Of course, now I am a youth intern for a youth group filled with boys, who organizes birthday celebrations, all-nighters and movie nights… through phone calls. God chooses unlikely people to serve Him in unlikely ways. Moses lead the Israelites out of Egypt, possibly with a stutter. The prostitute Rahab hid Hebrew spies in Jericho. Jesus’ mother, Mary, was chosen as a girl from the middle of nowhere. The list goes on and on: that’s why the Bible is full of genealogies, lists of names of people who followed God that show that anyone can serve Him.
These names point to God’s glory, just as real love is “not that we loved God, but that He loved us and sent His Son as a sacrifice to take away our sins” (1 Jn 4:10). Our teens could be more studious about 1 & 2 Peter and Hebrews, could spend more time at Villa Garcia and could raise more money for 30 Hour Famine, but real love is not about the little ways we love God. Real love is about the big way that He has loved us first.
Real love is about how God brings together diverse teens from the Southwest region of the Nazarene church to Point Loma Nazarene University in San Diego, California for a weekend of worship, learning about God and hanging out, regardless of how much Scripture they know. Real love is about how Villa Garcia kids look forward each week to meeting our teens for math tutoring. Real love is about how World Vision has partnered with Nazarene Compassionate Ministries to send funds directly to areas that suffer from famine, such as Malawi, Africa.
My family has started gardening a lot, so when I think “new life,” I think about seeds. I think about how love springs up like new life, because “No one has ever seen God. But if we love each other, God lives in us, and his love is brought to full expression in us” (1 Jn 4:12). No one has ever seen the inside of a seed (at least, not without killing it), but if we give it some time and attention and kindness, the seed lives, and its life is brought to full expression; it sprouts, it grows, it matures, it blooms and eventually makes other seeds.
When I first started as a youth intern, I used to worry. What if I don’t teach enough? How will they know how much God loves them, that they should honor their father and mother, that approval shouldn’t come from romantic relationships, that the Old Testament is interesting and that we are to love those who are marginalized in society? What if they don’t have enough fun? How will they want to come to youth group, or make Christian friends, or think that Christianity is an exciting adventure where we are free to do what we are meant for? But my sister said, “Don’t worry. Just plant the seed. And give them candy!”
Now I don’t worry as much, which has been better for all of us. I trust that “the [Holy] Spirit teaches you everything you need to know, and what he teaches is true— it is not a lie” (1 Jn 2:27) and that just as the Holy Spirit taught us, we are to “remain in fellowship in Christ” (1 Jn 2:27). We’ve had fun on Friday nights, playing sardines and capture-the-flag, pre-ordering tickets to The Avengers for a group of 13 and eating shawarmas (a Mediterranean food featured in The Avengers movie). We are currently plotting to put flamingos on your lawns. I haven’t bought candy for the teens yet. As I said, I was a boring teen.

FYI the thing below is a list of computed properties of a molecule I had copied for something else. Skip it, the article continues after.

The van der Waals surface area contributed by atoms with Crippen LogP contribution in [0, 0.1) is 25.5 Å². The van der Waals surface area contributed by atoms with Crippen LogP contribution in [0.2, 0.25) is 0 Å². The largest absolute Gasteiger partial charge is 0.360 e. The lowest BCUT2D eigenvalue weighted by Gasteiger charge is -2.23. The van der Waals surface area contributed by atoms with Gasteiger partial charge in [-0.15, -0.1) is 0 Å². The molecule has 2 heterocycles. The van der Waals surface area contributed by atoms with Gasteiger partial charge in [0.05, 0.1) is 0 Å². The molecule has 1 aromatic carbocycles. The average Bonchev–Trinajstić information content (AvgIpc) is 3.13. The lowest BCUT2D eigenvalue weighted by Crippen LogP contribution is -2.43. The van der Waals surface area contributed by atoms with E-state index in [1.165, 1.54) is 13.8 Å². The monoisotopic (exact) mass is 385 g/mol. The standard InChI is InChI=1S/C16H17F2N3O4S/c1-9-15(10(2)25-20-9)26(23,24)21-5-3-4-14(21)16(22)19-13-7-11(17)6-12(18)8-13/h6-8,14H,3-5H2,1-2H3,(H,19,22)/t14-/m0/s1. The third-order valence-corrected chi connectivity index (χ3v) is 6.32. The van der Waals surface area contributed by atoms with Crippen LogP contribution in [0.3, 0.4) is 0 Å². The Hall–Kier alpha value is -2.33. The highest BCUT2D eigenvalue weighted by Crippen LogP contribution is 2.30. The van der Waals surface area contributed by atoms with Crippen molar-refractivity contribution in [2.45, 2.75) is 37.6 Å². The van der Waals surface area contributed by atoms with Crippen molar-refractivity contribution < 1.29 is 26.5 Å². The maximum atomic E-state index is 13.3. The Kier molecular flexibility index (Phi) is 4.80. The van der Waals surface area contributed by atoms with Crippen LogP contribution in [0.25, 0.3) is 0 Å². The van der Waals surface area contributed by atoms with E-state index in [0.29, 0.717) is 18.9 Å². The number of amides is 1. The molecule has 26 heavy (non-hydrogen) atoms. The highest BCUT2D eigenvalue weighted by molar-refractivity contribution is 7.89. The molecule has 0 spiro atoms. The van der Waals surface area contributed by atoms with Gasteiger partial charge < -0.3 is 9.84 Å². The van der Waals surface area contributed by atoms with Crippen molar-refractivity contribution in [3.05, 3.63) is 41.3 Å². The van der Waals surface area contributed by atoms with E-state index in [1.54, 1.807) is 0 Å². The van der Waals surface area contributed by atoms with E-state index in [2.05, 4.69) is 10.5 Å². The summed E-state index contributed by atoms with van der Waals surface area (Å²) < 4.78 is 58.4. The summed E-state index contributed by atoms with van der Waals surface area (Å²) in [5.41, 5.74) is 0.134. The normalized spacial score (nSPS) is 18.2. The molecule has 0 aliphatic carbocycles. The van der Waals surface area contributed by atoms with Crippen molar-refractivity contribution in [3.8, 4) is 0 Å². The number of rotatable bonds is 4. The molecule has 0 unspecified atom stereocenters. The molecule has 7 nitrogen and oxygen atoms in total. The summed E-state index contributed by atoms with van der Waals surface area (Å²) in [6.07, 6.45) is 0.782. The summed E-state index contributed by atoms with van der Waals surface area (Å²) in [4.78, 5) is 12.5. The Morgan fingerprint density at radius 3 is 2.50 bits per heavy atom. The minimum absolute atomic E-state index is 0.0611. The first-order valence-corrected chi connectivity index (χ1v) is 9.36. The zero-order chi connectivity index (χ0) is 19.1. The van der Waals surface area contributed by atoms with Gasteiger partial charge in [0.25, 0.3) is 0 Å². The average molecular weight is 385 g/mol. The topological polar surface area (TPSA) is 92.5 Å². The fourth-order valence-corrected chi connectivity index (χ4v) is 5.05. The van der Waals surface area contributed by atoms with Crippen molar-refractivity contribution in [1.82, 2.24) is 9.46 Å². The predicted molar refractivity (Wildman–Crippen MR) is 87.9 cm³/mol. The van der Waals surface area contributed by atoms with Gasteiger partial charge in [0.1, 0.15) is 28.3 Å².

You can learn more about the youth by emailing karen[dot]lynn[dot]yang[at]gmail.com. We have a Facebook group and you can be invited.
Don’t for a moment lower your expectations or your ambitions. But don’t let them consume you to the point you become indifferent to the journey itself. Or to the extent that you fail to recognize how good you may have it at certain points along the way.
This was seriously such a great speech. Watch it, read it, think about it.
I was talking to one of the teens about 30 Hour Famine and his response was:
who what when where why who’s going what’s happening when is it where is it why are we doing it
Whoooooo that’s a lot of questions!
Let’s do this.
Who: New Life Church Youth
What: 30 Hour Famine. We will learn about world hunger (specifically in the country of Malawi), experience hunger by fasting for 30 hours (juices only) and we will overcome hunger by fundraising ($30 can feed a child for a month; partnering with Nazarene Compassionate Ministries and World Vision) and serving in the local community to raise awareness.
When: We started learning about hunger and painting signs last Gathering (4/13).
Did you know that we have nail artists and chefs in our midst? Yes. Yes we do. We will start fundraising with Manicure and Meal for Malawi next Sunday after church. Invite friends!
Where: New Life Church, duh!
Why: You ask me a why and I raise you several questions…
1. What is pure and faultless religion?
Religion that God our Father accepts as pure and faultless is this: to look after orphans and widows in their distress (translation: the poor in society) and to keep oneself from being polluted by the world.